Joe Cronin's office already has blocked out a tentative schedule for 1964 that includes Oakland in the American League. Cronin also has charted a schedule that would include inter-league play with the National League, but the National League wants no part of that.
Anywhere is better than here
The Kansas City Athletics want to go to Oakland. Well, the Athletics themselves don't really want to go to Oakland, but their owner, Charles O. Finley, does. In the past Charles O. Finley has wanted to go to Dallas and to Atlanta as well. This ambulatory urge stems from nothing more complicated than Finley's desire to find a bigger ball park in which to play the Yankees nine times a year (the KC ball park seats 32,500, while a new Oakland park would seat 55,000—and nine times 20,000 equals quite a few dollars). But the people of Kansas City have been antagonized repeatedly by Finley, and they do not sympathize with his problems at all. They point out that he has failed to promote the Athletics, and one year he even cut the
Kansas City Star
, the town's leading newspaper, off from any sources of information about his team.
The American League may be stepping on some important—and sensitive—toes if it allows the Athletics to forsake Kansas City. Three U.S. Senators—Stuart Symington and Edward Long of Missouri and James Pearson of Kansas—have been closely watching the situation. Their mailboxes overflow with irate letters from constituents who maintain that Finley is doing everything possible to sabotage the Kansas City franchise. Senator Long conducted a survey of the Kansas City baseball situation last year and deduced from that survey that Kansas City was supporting the Athletics quite well, thank you, considering that the A's had never finished higher than sixth. He also deduced that Owner Finley was remiss in dealing with the chambers of commerce in surrounding towns. Senator Long also just happens to be a member of the Senate Subcommittee on Antitrust and Monopoly. Congress has several times refused to buck a 1922 Supreme Court decision that baseball was a sport and not a business, but baseball's executives still lose sleep worrying about the possibility that the matter might one day come up again.
The situation in Cleveland is confusing, and some say the apathy in that city is caused by the fact that the Indians have had a recent history of jumping off to a good start and then collapsing. But the favorite argument of baseball executives is that the city of Cleveland itself has had a mad march to exurbia and that it is too difficult to stay in town to see a game. On August 17, however, baseball's argument was swamped under a shower of dollar bills when 83,000 people appeared in Municipal Stadium on a bleak, rainy Saturday to see a professional football doubleheader—and an exhibition doubleheader at that. Obviously, the people of Cleveland still support an attraction and, if they are presented with one, they will push the barbecue routines aside and come to town.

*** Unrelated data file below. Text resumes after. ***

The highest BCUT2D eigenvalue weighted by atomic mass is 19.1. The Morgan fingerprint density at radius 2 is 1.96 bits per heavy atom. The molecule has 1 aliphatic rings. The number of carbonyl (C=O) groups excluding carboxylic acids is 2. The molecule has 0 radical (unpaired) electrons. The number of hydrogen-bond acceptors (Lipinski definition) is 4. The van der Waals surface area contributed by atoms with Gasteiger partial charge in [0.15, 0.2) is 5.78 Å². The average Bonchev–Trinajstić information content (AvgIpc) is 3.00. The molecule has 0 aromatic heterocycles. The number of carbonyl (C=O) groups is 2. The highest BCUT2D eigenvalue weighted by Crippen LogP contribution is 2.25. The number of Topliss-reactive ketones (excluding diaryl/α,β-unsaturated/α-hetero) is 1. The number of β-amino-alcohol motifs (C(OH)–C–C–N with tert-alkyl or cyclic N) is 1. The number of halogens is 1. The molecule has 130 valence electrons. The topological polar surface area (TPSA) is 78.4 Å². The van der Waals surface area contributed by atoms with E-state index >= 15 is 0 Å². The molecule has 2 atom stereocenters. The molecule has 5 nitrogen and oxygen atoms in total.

Beneath the sore surface of American League franchise trouble another infection has begun to gnaw. At the next major league meeting, Griffith and Tom Yawkey, the president of the Boston Red Sox, will come out strongly against the share of money going to the New York Yankees from CBS-TV's Baseball Game of the Week. These broadcasts, seen on Saturdays and Sundays except in blacked-out major league cities, put an added $500,000 into the Yankee bank account on top of the $1.2 million that the Yankees already draw from their local sponsors. CBS-TV has a contract with the Yankees for all their Saturday and Sunday home games, and the network can use them whenever it wishes. The other American League teams are invited to appear hardly at all.
Of the 47 games scheduled by CBS this year, 31 are American League games and 24 of these involve Yankee home appearances. Visiting teams do not draw a dime from these telecasts. Bill MacPhail, vice-president of CBS Television Sports and the brother of Lee, says steadfastly, "We use the Yankees most of the time because they are the biggest draw. We get a lot of letters saying that the name of the show should be The Yankee Game of the Week, but the Yankees are the draw. This year NBC-TV had a Yankee game one weekend and, although they usually aren't too close to us in the ratings, they popped way up on that game. The Yankees are the team that people want to see and anyway it is up to the American League to do something about distributing the money. That certainly isn't my business. I'm buying a product—the Yankees—and I shall keep buying them as long as they are the big draw."
When you consider that the Senators get roughly only $300,000 for local TV rights to their games, it is not hard to imagine what an extra $500,000 does for the Yankees. It does things like getting a Tom Tresh, a Jim Bouton, an Al Downing, a Joe Pepitone.
The time has now arrived when the other American League teams must take steps to obtain their own share of the Treshes, the Boutons, the Downings and the Pepitones—and the answer is to build themselves up to the Yankees rather than tear the Yankees down. The first gesture, however, may have to come from the Yankees themselves, a gesture that would involve carving up that extra $500,000 television pie. In the long run this would be to the Yankees' advantage, of course, since they must present something of a contest in order to attract even TV fans.
The next step for the American League is to formulate and execute a plan that would give the bottom teams a distinct advantage in the selection of young player personnel, a plan based perhaps on the draft systems used by the professional football and basketball leagues. These involve only college athletes, but baseball is fast approaching a related dependence upon colleges for its young players. Now that the major leagues are trying so hard to discourage large bonus payments, the campus may soon be the primary source.